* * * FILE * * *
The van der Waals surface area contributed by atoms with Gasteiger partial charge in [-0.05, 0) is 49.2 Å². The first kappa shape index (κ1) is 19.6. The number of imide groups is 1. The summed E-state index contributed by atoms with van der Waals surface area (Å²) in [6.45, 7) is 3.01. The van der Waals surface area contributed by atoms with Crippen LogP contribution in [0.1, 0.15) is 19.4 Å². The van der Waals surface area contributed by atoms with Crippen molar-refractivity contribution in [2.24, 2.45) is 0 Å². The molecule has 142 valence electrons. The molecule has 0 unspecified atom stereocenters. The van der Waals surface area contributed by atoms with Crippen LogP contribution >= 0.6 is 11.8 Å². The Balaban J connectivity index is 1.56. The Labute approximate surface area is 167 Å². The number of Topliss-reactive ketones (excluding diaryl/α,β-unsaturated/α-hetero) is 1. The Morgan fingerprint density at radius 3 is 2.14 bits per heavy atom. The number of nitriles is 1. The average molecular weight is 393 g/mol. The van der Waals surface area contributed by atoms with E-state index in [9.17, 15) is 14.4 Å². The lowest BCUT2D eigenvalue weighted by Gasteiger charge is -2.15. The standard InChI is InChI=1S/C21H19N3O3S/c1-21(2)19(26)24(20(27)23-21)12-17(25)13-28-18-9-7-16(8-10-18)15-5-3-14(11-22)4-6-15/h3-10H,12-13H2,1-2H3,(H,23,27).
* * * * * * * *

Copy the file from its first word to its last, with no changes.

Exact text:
The van der Waals surface area contributed by atoms with Gasteiger partial charge in [-0.05, 0) is 49.2 Å². The first kappa shape index (κ1) is 19.6. The number of imide groups is 1. The summed E-state index contributed by atoms with van der Waals surface area (Å²) in [6.45, 7) is 3.01. The van der Waals surface area contributed by atoms with Crippen LogP contribution in [0.1, 0.15) is 19.4 Å². The van der Waals surface area contributed by atoms with Crippen molar-refractivity contribution in [2.24, 2.45) is 0 Å². The molecule has 142 valence electrons. The molecule has 0 unspecified atom stereocenters. The van der Waals surface area contributed by atoms with Crippen LogP contribution >= 0.6 is 11.8 Å². The Balaban J connectivity index is 1.56. The Labute approximate surface area is 167 Å². The number of Topliss-reactive ketones (excluding diaryl/α,β-unsaturated/α-hetero) is 1. The Morgan fingerprint density at radius 3 is 2.14 bits per heavy atom. The number of nitriles is 1. The average molecular weight is 393 g/mol. The van der Waals surface area contributed by atoms with E-state index in [9.17, 15) is 14.4 Å². The lowest BCUT2D eigenvalue weighted by Gasteiger charge is -2.15. The standard InChI is InChI=1S/C21H19N3O3S/c1-21(2)19(26)24(20(27)23-21)12-17(25)13-28-18-9-7-16(8-10-18)15-5-3-14(11-22)4-6-15/h3-10H,12-13H2,1-2H3,(H,23,27).